Connective Tissue

by | Jan 15, 2013 | Exercise Science, Fitness | 0 comments

Connective tissue weaves throughout the body supporting the nervous, muscular, skeletal, and cardiovascular systems. This connective network creates boundaries, protects organs, insulates, and allows substance transportation. However, when connective tissues bind up they can alter joint mechanics, stability, and cause localized pain. The functions of connective tissue depend on its formation. Three types exist; the first is a medium called a ground substance, followed by connective fibers and cells.

Ground substance is gel-like and able to keep large amounts of fluid. This allows nutrients and waste products to diffuse from blood capillaries to cells and vice versa. Soil acts as medium for plants similarly as ground substance in our bodies, both provide nutrients and support. Although the two are different in physical characteristics their function is similar in both cases.

Strong fibers anchor throughout the ground substance and offer support for vessels, cells, and nerves. There are three types of fibers: reticular, elastic, and collagen. The last of which has the greatest strength capabilities and abundance. Collagen’s tensile strength comes from cross linking fibrous proteins allowing for greater force distribution.

Reticular fibers create a delicate network supporting blood vessels and soft tissue. Because arteries and veins have tremendous elastic capabilities these fibers need to bend and flex as well.

All these tissues have different tensile capabilities and contribute to something as simple as standing. Standing requires a dynamic ability of the body to interpret and resist ground forces through muscular contraction. The bodies proprioception of its center of mass will dictate the contraction forces required to actually stand. Meaning, the worse your posture is the harder your tissue is working to support itself.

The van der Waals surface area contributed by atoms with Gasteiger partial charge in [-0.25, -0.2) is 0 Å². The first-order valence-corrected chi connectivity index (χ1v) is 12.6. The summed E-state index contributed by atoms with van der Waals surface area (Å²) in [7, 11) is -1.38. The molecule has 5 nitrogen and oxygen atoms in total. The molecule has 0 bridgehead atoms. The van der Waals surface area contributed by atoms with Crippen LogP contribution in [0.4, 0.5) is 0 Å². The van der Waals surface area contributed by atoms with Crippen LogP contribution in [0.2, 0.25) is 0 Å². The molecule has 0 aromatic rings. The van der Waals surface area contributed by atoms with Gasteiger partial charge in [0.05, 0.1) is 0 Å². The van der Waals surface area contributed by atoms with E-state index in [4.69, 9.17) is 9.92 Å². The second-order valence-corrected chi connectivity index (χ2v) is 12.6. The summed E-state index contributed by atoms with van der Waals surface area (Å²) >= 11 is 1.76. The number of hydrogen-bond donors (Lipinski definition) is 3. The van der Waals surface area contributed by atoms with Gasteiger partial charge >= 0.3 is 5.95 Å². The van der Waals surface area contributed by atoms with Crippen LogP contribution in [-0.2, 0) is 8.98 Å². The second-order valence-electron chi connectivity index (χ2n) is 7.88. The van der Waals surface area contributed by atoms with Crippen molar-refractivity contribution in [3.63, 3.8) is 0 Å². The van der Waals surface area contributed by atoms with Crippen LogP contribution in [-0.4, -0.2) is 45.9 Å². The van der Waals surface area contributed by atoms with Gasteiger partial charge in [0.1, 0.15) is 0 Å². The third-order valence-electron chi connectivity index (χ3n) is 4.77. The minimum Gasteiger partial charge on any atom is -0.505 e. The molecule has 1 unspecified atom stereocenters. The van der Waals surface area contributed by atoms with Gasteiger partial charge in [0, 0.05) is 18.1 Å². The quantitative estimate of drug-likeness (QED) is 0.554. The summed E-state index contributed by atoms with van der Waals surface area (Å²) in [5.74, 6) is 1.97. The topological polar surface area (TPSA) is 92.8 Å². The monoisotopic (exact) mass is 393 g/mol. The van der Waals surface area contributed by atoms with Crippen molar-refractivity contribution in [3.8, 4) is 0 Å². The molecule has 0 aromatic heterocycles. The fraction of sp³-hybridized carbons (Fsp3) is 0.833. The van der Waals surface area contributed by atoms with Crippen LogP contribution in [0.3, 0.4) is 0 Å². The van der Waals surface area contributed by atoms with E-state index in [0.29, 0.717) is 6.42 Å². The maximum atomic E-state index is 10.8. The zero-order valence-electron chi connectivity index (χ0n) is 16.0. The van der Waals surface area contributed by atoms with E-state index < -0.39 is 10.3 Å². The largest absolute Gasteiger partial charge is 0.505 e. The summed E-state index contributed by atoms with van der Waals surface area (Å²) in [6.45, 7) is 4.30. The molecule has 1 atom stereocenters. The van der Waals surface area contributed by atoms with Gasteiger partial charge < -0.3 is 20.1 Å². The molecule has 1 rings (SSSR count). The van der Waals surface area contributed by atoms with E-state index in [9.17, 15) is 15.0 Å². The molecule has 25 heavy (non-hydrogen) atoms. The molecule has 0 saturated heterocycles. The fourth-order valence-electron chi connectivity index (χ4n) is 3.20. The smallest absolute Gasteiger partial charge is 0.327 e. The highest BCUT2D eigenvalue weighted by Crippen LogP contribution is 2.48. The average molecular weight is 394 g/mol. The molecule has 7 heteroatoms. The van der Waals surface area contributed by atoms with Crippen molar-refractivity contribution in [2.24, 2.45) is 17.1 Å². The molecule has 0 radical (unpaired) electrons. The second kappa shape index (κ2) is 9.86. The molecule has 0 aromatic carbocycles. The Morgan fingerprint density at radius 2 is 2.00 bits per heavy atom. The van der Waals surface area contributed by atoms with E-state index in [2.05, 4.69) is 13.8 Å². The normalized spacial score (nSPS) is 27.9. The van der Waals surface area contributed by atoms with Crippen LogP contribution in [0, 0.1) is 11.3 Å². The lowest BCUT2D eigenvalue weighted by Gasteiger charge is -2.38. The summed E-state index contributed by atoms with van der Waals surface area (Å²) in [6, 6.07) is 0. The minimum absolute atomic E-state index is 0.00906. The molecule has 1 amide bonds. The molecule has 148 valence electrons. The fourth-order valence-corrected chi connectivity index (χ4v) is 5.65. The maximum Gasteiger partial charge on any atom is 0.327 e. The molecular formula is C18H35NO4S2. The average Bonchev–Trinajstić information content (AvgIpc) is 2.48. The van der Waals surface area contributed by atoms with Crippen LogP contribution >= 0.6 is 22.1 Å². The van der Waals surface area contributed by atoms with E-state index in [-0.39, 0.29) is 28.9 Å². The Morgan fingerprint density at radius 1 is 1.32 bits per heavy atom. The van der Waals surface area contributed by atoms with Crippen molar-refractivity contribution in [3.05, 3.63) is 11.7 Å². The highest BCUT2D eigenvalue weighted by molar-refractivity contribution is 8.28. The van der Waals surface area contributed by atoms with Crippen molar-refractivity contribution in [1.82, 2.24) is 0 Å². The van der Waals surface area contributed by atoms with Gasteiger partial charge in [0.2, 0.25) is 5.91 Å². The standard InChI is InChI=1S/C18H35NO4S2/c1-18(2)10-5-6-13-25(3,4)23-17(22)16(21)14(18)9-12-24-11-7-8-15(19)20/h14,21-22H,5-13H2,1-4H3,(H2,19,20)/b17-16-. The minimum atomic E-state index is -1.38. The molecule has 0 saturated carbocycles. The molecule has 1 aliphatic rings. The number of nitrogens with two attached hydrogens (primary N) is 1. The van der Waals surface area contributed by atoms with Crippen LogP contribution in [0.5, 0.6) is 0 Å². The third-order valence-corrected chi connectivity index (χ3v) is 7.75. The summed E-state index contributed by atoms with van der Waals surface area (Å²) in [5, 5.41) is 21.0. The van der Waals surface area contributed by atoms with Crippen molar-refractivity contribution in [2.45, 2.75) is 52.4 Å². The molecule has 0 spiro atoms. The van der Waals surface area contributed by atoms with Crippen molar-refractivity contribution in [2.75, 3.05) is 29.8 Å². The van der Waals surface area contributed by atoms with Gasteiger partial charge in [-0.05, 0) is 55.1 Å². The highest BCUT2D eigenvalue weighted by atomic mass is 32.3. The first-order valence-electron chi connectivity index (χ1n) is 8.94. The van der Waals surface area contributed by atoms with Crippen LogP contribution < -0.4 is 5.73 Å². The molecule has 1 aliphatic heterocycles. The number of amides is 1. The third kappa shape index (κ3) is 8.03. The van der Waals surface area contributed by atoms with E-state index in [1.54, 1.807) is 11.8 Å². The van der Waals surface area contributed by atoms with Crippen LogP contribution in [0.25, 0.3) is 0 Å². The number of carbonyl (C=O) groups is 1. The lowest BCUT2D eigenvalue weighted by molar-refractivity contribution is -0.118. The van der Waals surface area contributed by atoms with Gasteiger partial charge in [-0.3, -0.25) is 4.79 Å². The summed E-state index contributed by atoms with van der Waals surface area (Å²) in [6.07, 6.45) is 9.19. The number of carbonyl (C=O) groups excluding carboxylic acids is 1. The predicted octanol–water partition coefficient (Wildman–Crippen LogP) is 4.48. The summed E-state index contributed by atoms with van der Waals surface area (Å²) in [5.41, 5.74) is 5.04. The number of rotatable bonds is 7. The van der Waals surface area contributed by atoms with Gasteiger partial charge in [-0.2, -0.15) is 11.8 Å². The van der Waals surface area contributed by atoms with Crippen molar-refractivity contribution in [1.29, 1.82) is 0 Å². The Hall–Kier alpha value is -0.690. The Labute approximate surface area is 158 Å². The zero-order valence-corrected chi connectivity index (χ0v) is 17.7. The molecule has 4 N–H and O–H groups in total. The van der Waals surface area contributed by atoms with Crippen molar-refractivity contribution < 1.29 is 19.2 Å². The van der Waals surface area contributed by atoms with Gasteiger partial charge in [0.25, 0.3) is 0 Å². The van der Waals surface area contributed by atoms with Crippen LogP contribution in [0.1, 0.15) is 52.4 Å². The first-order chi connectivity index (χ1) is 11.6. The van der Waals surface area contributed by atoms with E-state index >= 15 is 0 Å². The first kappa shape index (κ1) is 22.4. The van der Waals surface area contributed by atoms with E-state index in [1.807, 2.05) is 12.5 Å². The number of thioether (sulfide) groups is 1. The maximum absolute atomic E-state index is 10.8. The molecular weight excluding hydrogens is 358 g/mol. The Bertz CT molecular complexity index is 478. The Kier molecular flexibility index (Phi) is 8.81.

The skeletal system will act as the infrastructure, like a foundation for a house, allowing the transfer of muscular force. Over 200 bones are held together forming a structural chain. The structures ability to act as an entire unit will be vital to force production, stability, and mobility.

Information such as movement patterns, past injuries, and stress reactions get stored in these tissues. This can cause a shift in the entire connective net, restricting nerves, blood vessels and even causing pain. The outcome of pain can limit a joint’s mobility and limit range of motion.

The body will adapt to these limitations by activating different muscles or by hyper-mobilizing other joints. It’s important to understand which muscles are responsible for specific movements to diagnose instabilities. Muscular retraining, soft tissue manipulation and core stabilization can drastically improve joint mobility.

Stay tuned for next week’s blog about fascia techniques and corrective exercises for the most commonly “junked up” areas.